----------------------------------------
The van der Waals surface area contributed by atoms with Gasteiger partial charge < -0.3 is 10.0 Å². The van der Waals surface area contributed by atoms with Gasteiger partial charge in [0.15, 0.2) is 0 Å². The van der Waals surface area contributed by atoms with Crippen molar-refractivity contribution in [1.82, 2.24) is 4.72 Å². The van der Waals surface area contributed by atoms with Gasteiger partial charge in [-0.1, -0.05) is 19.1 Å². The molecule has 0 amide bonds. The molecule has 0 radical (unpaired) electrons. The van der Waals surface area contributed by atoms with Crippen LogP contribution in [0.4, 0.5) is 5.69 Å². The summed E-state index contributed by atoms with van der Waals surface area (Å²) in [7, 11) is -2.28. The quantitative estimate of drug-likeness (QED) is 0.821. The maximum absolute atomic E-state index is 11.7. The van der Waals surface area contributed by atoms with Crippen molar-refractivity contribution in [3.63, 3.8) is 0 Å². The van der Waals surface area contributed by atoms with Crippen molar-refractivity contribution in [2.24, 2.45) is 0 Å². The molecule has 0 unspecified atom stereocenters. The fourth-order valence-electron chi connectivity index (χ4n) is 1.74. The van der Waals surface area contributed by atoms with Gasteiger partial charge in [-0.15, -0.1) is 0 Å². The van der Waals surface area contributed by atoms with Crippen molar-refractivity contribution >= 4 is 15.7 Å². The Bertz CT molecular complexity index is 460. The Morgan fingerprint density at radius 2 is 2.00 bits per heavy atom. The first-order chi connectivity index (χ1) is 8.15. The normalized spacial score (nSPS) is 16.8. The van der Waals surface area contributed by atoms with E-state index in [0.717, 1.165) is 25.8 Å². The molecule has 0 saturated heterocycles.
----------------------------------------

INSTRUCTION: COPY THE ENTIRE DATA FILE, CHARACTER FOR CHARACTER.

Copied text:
The van der Waals surface area contributed by atoms with Gasteiger partial charge < -0.3 is 10.0 Å². The van der Waals surface area contributed by atoms with Gasteiger partial charge in [0.15, 0.2) is 0 Å². The van der Waals surface area contributed by atoms with Crippen molar-refractivity contribution in [1.82, 2.24) is 4.72 Å². The van der Waals surface area contributed by atoms with Gasteiger partial charge in [-0.1, -0.05) is 19.1 Å². The molecule has 0 amide bonds. The molecule has 0 radical (unpaired) electrons. The van der Waals surface area contributed by atoms with Crippen LogP contribution in [0.4, 0.5) is 5.69 Å². The summed E-state index contributed by atoms with van der Waals surface area (Å²) in [7, 11) is -2.28. The quantitative estimate of drug-likeness (QED) is 0.821. The maximum absolute atomic E-state index is 11.7. The van der Waals surface area contributed by atoms with Crippen molar-refractivity contribution in [3.63, 3.8) is 0 Å². The van der Waals surface area contributed by atoms with Crippen molar-refractivity contribution in [2.24, 2.45) is 0 Å². The molecule has 0 unspecified atom stereocenters. The fourth-order valence-electron chi connectivity index (χ4n) is 1.74. The van der Waals surface area contributed by atoms with Gasteiger partial charge in [-0.15, -0.1) is 0 Å². The van der Waals surface area contributed by atoms with Crippen molar-refractivity contribution >= 4 is 15.7 Å². The Bertz CT molecular complexity index is 460. The Morgan fingerprint density at radius 2 is 2.00 bits per heavy atom. The first-order chi connectivity index (χ1) is 8.15. The normalized spacial score (nSPS) is 16.8. The van der Waals surface area contributed by atoms with E-state index in [0.717, 1.165) is 25.8 Å². The molecule has 0 saturated heterocycles.